On 21 November 1976, the Spencer Clark Chapter of the DAR marked their graves. This cemetery is on a hill in back of a white country church. Other Shields and McMahans are buried there. In 1978, Oliver Shields from 22805 Willow Lane, Veneta, OR visited the area, and spoke with Glenn McMahan who lives on part of the original Shields property.
Information from G. Ronald Hurd of Vienna, VA, and letter to Walter Davidson from Ila and Oliver Shields of Veneta, OR (1 May 1983).
Donald C. Shields.FTW
Felton continues that "in 1784 the Shields and MCMahan families [along with the O'Nion and Veatch families] loaded their possessions in three wagons and embarked on the long trail down the Shenandoah Valley. At Big Lick (Roanoke, VA), the party divided. One wagon, in charge of Robert's son, James, age 13, wtih Nancy, and Janet, and the smaller Shields boys, went to Yadkin Settlement in North Carolina, where they remained with Robert's counsins a year before proceeding to Tennessee. [The question is, who is the cousin. Abel Shields, a ggggrandson of the progenitor, William Shields (born 1600 in Ireland) was in the Yadkin settlements at this time, and its also possible the cousin is John Shields--the son of James and John's nephew and guardian--to whom this statement is referring.]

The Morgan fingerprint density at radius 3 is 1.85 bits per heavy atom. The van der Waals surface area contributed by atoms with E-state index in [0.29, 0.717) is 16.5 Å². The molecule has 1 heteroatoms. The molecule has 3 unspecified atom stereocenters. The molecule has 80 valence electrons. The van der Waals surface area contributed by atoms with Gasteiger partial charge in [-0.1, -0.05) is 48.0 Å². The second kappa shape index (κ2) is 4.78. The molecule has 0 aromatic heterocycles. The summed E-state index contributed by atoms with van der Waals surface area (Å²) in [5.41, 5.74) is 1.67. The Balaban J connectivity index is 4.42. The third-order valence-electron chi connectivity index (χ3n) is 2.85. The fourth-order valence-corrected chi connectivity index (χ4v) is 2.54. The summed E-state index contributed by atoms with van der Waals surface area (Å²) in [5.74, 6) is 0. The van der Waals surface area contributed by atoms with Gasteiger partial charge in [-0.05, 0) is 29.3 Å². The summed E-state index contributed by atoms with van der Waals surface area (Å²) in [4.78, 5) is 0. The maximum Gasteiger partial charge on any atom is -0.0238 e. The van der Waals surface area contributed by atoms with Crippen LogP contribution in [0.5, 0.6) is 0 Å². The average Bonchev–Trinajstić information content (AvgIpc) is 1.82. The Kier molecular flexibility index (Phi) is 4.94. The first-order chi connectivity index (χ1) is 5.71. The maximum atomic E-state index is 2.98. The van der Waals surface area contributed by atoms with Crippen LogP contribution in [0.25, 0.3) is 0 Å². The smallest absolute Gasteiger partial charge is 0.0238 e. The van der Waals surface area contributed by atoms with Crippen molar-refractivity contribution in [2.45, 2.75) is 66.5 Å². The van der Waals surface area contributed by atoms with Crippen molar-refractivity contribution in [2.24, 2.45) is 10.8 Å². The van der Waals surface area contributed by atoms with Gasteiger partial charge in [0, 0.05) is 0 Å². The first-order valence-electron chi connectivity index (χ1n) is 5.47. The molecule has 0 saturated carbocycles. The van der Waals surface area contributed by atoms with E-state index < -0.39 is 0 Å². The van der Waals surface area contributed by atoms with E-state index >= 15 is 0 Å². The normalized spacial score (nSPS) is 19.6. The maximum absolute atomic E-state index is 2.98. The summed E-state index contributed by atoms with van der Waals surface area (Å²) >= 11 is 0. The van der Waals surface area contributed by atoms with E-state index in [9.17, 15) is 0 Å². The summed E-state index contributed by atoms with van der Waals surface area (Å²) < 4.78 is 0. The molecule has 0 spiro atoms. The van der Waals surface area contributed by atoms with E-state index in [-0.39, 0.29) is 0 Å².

The Goodspeed Publishing Co.'s HISTORY OF TENNESSEE (1887), pages B32-35, provides the following on the early history of Sevier Co., Tennessee: "In 1783 Thomas Stockton began the erection of the first gristmill in the county. It was located at Christian's Ford on the French Broad. During the following year, the pioneers built their cabins and cleared fields along Little Pigeon River and Boyd's Creek [so named because Indian's killed a Boyd in 1775 and threw his body in the creek]. . . . Among others of the early settlers were Shields, Calverts, Richardsons, Creswells, and Keelers.